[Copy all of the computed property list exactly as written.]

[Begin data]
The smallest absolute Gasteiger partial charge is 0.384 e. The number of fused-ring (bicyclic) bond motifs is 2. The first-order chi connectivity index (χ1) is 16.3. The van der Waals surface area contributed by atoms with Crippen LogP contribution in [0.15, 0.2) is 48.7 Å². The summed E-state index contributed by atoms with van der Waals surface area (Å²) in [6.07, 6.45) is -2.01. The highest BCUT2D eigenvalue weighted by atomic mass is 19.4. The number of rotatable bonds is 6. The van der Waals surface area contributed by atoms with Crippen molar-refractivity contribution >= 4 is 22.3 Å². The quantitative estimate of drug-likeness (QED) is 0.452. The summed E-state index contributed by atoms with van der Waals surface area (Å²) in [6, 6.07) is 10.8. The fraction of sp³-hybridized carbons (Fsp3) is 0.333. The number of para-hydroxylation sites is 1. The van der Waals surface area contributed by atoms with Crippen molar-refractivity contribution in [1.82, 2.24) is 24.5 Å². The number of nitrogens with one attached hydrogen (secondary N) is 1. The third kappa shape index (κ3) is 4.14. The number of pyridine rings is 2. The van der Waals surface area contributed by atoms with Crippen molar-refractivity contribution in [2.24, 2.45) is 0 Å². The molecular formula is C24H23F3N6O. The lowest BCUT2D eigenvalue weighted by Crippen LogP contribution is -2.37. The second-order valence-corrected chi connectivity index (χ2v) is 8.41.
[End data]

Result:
The smallest absolute Gasteiger partial charge is 0.384 e. The number of fused-ring (bicyclic) bond motifs is 2. The first-order chi connectivity index (χ1) is 16.3. The van der Waals surface area contributed by atoms with Crippen LogP contribution in [0.15, 0.2) is 48.7 Å². The summed E-state index contributed by atoms with van der Waals surface area (Å²) in [6.07, 6.45) is -2.01. The highest BCUT2D eigenvalue weighted by atomic mass is 19.4. The number of rotatable bonds is 6. The van der Waals surface area contributed by atoms with Crippen molar-refractivity contribution >= 4 is 22.3 Å². The quantitative estimate of drug-likeness (QED) is 0.452. The summed E-state index contributed by atoms with van der Waals surface area (Å²) in [6, 6.07) is 10.8. The fraction of sp³-hybridized carbons (Fsp3) is 0.333. The number of para-hydroxylation sites is 1. The van der Waals surface area contributed by atoms with Crippen molar-refractivity contribution in [1.82, 2.24) is 24.5 Å². The number of nitrogens with one attached hydrogen (secondary N) is 1. The third kappa shape index (κ3) is 4.14. The number of pyridine rings is 2. The van der Waals surface area contributed by atoms with Crippen molar-refractivity contribution in [2.24, 2.45) is 0 Å². The molecular formula is C24H23F3N6O. The lowest BCUT2D eigenvalue weighted by Crippen LogP contribution is -2.37. The second-order valence-corrected chi connectivity index (χ2v) is 8.41.